A forceful penetration that damages more than just a nation’s military might, occupation leaves an impact that endures longer than shattered concrete and pockmarked countryside.  From Carthage to Germania, from Persia to the New World, the after effects of imperialism live long even after the empire dies.  In the music and in the paintings, in the language and in the customs, occupation irrevocably changes the cultural production of the occupied, altering forever even the smallest parts of identity.  One can see it in Anglicanized names and in Catholicized tribes, in the Communized Asia and the Capitalized Middle East.  Every time one sees a picture of a Native American drinking whiskey or an Irishman in a redcoat or a Vietnamese teenager wearing a Che Guevara t-shirt or a bedouin driving a sportscar, one is seeing the real damage of occupation.  The destruction of culture endures far longer that the capture of territory.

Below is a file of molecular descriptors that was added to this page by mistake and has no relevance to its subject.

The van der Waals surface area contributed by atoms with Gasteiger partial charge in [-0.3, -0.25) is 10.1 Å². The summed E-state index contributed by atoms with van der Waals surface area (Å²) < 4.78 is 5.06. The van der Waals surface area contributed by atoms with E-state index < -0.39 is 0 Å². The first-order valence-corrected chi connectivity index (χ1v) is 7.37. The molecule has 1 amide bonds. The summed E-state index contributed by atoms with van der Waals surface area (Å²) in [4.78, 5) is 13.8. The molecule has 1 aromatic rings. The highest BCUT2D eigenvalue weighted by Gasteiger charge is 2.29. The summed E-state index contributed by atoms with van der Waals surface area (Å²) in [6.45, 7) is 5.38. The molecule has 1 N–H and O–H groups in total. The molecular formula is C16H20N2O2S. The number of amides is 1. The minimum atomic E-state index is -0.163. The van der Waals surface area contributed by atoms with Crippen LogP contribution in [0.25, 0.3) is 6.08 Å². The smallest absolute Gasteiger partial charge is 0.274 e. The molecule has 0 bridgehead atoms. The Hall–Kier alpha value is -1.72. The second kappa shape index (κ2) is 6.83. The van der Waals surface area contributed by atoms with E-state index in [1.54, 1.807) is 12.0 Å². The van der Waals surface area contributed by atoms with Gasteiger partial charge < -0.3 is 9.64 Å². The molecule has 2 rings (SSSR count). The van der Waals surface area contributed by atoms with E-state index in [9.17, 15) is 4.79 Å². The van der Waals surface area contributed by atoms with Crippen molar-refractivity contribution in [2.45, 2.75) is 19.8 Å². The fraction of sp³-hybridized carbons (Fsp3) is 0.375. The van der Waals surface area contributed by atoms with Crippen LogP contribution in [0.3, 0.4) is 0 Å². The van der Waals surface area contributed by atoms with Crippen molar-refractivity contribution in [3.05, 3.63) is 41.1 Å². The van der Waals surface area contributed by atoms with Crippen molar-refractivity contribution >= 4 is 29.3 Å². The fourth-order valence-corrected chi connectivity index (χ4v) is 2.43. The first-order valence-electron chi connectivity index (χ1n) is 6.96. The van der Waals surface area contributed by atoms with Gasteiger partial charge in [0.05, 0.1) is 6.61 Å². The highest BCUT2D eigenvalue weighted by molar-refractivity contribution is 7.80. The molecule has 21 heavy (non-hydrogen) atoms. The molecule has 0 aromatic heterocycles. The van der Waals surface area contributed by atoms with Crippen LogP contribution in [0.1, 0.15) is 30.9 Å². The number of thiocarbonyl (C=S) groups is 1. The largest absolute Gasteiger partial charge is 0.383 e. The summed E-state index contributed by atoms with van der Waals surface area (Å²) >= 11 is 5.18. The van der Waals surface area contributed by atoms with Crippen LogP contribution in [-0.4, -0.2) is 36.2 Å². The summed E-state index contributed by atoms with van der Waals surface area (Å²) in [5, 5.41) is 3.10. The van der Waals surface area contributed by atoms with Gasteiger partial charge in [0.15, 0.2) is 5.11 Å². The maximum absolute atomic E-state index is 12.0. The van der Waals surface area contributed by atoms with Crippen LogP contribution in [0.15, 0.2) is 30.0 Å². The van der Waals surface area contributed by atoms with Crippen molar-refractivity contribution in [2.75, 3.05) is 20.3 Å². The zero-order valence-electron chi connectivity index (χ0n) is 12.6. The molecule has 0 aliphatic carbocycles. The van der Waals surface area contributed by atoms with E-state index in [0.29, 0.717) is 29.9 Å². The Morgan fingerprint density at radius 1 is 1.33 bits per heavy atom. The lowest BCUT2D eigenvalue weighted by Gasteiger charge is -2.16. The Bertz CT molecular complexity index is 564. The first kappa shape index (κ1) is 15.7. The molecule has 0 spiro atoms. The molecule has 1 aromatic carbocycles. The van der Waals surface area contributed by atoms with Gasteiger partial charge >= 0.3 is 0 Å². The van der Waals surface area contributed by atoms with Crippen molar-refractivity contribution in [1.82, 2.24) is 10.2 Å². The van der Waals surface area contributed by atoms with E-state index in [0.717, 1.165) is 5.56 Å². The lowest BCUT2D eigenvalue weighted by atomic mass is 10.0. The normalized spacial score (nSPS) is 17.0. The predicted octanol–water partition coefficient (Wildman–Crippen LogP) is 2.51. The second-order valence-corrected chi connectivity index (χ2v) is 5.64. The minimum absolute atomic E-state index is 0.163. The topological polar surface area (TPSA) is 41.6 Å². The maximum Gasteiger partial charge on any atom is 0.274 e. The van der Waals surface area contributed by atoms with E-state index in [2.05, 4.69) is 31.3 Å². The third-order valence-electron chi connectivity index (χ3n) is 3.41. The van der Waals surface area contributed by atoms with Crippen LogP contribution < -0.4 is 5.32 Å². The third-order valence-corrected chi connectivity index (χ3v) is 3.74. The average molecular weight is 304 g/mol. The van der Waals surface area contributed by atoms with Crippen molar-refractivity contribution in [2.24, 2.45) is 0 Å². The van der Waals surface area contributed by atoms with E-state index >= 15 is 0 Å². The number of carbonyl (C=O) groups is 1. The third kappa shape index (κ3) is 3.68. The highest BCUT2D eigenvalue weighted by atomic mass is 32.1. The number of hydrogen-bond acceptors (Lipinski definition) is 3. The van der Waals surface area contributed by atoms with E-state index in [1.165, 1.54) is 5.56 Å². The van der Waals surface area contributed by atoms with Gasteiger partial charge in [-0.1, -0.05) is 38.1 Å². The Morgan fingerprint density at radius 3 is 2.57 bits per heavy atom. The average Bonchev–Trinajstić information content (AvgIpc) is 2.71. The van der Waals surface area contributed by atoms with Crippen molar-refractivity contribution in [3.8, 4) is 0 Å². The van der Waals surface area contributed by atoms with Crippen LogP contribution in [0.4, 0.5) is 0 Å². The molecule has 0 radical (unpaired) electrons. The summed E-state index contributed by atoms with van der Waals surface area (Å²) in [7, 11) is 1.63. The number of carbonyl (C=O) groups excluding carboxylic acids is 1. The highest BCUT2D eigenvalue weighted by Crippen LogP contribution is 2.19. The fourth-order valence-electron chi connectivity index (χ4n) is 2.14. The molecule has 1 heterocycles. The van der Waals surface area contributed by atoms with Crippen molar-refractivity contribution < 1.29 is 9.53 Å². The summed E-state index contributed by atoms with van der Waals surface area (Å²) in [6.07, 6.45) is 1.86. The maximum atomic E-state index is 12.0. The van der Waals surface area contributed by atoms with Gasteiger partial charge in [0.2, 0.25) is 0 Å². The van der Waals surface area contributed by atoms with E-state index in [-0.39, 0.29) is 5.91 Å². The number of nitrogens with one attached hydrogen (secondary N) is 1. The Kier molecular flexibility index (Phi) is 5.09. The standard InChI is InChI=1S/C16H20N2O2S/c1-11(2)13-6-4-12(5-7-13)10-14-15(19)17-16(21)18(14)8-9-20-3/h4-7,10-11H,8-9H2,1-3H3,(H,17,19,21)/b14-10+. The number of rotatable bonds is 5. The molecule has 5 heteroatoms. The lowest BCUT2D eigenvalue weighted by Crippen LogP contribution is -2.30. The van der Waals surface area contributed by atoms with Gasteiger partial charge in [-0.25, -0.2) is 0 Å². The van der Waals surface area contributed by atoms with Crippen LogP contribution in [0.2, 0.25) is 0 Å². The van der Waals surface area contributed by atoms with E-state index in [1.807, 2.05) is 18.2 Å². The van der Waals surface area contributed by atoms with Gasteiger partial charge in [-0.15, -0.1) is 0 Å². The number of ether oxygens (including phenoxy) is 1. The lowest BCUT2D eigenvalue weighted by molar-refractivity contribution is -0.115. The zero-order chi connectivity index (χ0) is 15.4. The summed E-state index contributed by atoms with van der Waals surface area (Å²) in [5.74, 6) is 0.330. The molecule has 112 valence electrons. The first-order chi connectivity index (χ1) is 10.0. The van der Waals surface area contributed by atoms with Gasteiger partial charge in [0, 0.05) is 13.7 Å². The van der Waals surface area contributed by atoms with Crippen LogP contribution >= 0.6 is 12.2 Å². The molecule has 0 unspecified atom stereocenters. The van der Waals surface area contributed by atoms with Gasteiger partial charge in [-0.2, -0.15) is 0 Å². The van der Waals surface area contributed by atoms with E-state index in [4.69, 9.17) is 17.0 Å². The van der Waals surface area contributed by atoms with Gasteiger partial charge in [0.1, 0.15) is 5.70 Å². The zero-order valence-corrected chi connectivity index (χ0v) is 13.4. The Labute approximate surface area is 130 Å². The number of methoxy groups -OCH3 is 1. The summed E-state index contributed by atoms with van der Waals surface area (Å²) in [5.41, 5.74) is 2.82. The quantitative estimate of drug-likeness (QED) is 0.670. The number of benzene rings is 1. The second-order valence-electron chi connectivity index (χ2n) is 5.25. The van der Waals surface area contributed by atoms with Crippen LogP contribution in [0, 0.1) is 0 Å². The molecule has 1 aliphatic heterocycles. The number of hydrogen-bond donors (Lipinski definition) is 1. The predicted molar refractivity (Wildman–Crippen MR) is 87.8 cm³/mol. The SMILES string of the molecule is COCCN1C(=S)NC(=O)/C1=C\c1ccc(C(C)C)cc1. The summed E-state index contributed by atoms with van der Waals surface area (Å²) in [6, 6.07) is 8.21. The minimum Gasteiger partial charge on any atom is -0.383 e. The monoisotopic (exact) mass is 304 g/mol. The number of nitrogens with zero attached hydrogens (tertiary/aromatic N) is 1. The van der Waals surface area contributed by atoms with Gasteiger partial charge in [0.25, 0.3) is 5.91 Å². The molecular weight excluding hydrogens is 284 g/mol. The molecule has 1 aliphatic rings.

So it was suggested by Desmond Tutu in an interview today with Haaretz. Tutu, responding to comments by the newly recrowned Prime Minister Benjamin Netanyahu, suggested that the culture of Judaism was damaged by Nazi occupation, so much so they were committing the sins of the former occupiers themselves.

The West was consumed with guilt and regret toward Israel because of the Holocaust, as it should be.  But who pays the penance? The penance is being paid by the Arabs, by the Palestinians.

I once met a German ambassador who said Germany is guilty of two wrongs. One was what they did to the Jews. And now the suffering of the Palestinians.

The South African archbishop – who should know a thing or two about the damage occupation does – is suggesting that three generations after Israel’s independence the Jewish people are endanger of becoming the tragedy that birthed their nation.  That the horror visited upon their society so damaged their culture that it has become one that has forgotten its morality.  And, in some respects, Tutu is close to being accurate.